THE PROJECT CHERPLAN
Cultural Heritage (CH) sites located in both rural and urban areas often face the dilemma between
loss of cultural values and hence loss of identity, due to non-sustainable growth, and economic
decline and emigration, due to inappropriate infrastructure and high cost of living (especially,
buildings maintenance). CHERPLAN aims to provide a strong basis for ensuring compatibility and
synergy between CH conservation and socio-economic growth by fostering the adoption of a
modern Environmental Planning approach across South East Europe (SEE). A multilevel and
comprehensive Partnership will ensure effective achievement of these goals: the project partners
will organize workshops and training, develop Pilot Projects, prepare Action, Business,
Management and Environmental Plans; to promote efficient participatory management of CH sites,
they will establish Cultural Site Management Partnerships. Finally, an EP Model will be developed
as a strategic tool for lasting transferability of project results.
The rapidly changing contexts in our modern times pose a big challenge over the management of
historic centers in SEE. Cultural Heritage sites face problems in combining heritage conservation
and modern infrastructure and services such as ICT networks, energy management, building
restoration, traffic and transportation, water supply and sewerage systems, waste management
etc. The lack of multi-level exchange between responsible managing authorities and the missing
integrated sustainable development strategies fully acknowledging the opportunities offered by the
uniqueness of Cultural Heritage will eventually result in non-competitive historic areas affected by
low amenity values for inhabitants and visitors alike. Transfer of knowledge and best practices from
experienced countries is lacking. International conventions on Cultural Heritage, signed by the
governments of CHERPLAN Partners, strengthen the need to adopt a general strategy aiming to
give CH a proper function in the life of the communities and integrate heritage protection into
comprehensive planning programmes. More than 40 World Heritage Sites exist in SEE , but only
some of those founded after 2002 count on a Management Plan where the environmental aspects
are often badly addressed or altogether missing. Cultural Heritage cannot be seen as a mere
accumulation of significant monuments, but rather needs to be considered as a vital living space
for its inhabitants: for this reason it is crucial to elaborate a shared strategy among SEE countries
based on application of EP techniques coupled with a sound management of the historical sites.
The aim of
EP is to integrate traditional urban/spatial planning with the concerns of
environmentalism to ensure sustainable development, when innovatively applied to CH sites. EP’s
comprehensive perspective will couple preservation and enhancement of Cultural Heritage and its
environmental setting with implementation of modern infrastructure and services.
The Project will contribute to job creation through appropriate financial tools (Business Plans) and
training aimed at improving the capacity of national/local stakeholders. The Project is in line with
the recommendations of EU horizontal policies since it has been built with the very objective to
apply sustainable environmental approaches to CH and adopt participatory processes which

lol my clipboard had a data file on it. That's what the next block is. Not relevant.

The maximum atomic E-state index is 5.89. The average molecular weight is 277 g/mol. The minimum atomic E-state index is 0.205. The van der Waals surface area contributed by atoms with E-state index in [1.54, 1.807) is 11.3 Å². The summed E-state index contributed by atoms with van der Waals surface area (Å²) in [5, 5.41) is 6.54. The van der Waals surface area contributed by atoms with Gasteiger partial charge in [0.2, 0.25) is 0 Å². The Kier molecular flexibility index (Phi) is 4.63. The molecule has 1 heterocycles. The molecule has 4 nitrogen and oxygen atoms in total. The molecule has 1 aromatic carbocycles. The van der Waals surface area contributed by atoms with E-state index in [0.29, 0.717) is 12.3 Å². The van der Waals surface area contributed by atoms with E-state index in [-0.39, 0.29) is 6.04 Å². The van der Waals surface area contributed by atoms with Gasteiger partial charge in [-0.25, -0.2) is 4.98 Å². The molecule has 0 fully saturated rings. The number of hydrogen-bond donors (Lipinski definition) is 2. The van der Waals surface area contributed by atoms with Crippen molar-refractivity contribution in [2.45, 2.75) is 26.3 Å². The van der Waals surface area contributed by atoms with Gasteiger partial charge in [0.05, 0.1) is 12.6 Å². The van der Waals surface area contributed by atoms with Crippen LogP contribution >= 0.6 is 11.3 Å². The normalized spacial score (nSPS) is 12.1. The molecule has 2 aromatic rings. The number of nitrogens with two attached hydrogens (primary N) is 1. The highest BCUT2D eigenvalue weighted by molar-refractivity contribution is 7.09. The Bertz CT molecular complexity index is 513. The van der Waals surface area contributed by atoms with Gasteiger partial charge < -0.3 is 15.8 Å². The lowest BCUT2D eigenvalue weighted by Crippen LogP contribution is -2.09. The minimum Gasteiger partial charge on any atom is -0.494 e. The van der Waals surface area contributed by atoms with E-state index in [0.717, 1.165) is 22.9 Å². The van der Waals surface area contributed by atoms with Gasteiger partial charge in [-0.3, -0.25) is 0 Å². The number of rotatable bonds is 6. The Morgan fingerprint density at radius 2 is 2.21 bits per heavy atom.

guarantee equal opportunities and avoid discrimination based on religion, gender and culture.
THE PILOT PROJECT SITES
A Pilot Project will be implemented in each country. Different types of Cultural Heritage sites and
environmental settings have been selected, located in rural or urban areas, included into UNESCO
World Heritage Sites List or Tentative List and featuring different problems/assets. In these areas the
Environmental Planning Concept developed by BOKU-SIG partner will be tested and specific conditions
will be met governing its practical application.
The project will apply a participation process to spatial planning focusing on the environmental aspects
relating to Cultural Heritage sites. The aim is to draft new development models involving stakeholders,
local authorities and citizens. By integrating the participatory approach with GIS tools and applications, the
capacity of CH professionals will be enhanced and the stakeholders’ know-how improved. CHERPLAN will
set up Cultural Site Management Partnerships in each country; their role being to actively contribute to the
elaboration of Action and Business Plans for the Pilot Project sites. Through CSMPs’ cooperation and
support the Environmental Planning and Management approach will see concrete application. The composition of the CSMPs will change according to the Pilot sites’ focus.
The applied participatory processes can help define the problems and identify the solutions drawing from
a wide variety of viewpoints, increasing the understanding of the interlinked nature of problems facing a
community. In addition, implementation can be enhanced, , as a decision or a policy will be more effective
if a broad coalition of stakeholders support and work together to deliver it. Furthermore participatory processes can increase public trust, as openness to conflicting claims and views increases the credibility of the
final decision and stimulates an active civil society.
Four workshops are foreseen in each pilot site: one dedicated to the Environmental Planning
metholodogy; one to Pilot Projects development; one to Action Planning and the last one to Business
Planning. The workshops will be organised in an interactive way in order to obtain a prompt feed-back
SWOT Analysis, Action and Business Plans aimed at providing concrete responses and investment
estimates to the identified needs will be prepared in each Pilot site, thus building a shared vision and
consensus on future actions.
Nowadays Aquileia is a small town with a population of about 3500, but in ancient Roman times it was